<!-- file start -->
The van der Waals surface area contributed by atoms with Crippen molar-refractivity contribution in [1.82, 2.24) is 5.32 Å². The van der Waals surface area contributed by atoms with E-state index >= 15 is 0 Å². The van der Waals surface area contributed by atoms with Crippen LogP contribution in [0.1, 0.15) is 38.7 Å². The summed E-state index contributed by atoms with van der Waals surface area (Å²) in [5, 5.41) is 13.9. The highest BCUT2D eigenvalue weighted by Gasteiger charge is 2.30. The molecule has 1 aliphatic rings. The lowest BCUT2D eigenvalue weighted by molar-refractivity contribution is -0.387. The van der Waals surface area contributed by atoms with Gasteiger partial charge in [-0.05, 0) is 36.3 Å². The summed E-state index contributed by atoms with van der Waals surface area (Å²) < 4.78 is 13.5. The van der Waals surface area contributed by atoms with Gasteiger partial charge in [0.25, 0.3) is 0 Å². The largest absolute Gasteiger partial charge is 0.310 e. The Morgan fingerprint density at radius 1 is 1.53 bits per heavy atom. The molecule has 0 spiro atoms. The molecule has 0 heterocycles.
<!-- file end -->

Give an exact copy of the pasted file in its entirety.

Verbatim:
The van der Waals surface area contributed by atoms with Crippen molar-refractivity contribution in [1.82, 2.24) is 5.32 Å². The van der Waals surface area contributed by atoms with E-state index >= 15 is 0 Å². The van der Waals surface area contributed by atoms with Crippen LogP contribution in [0.1, 0.15) is 38.7 Å². The summed E-state index contributed by atoms with van der Waals surface area (Å²) in [5, 5.41) is 13.9. The highest BCUT2D eigenvalue weighted by Gasteiger charge is 2.30. The molecule has 1 aliphatic rings. The lowest BCUT2D eigenvalue weighted by molar-refractivity contribution is -0.387. The van der Waals surface area contributed by atoms with Gasteiger partial charge in [-0.05, 0) is 36.3 Å². The summed E-state index contributed by atoms with van der Waals surface area (Å²) < 4.78 is 13.5. The van der Waals surface area contributed by atoms with Gasteiger partial charge in [0.25, 0.3) is 0 Å². The largest absolute Gasteiger partial charge is 0.310 e. The Morgan fingerprint density at radius 1 is 1.53 bits per heavy atom. The molecule has 0 spiro atoms. The molecule has 0 heterocycles.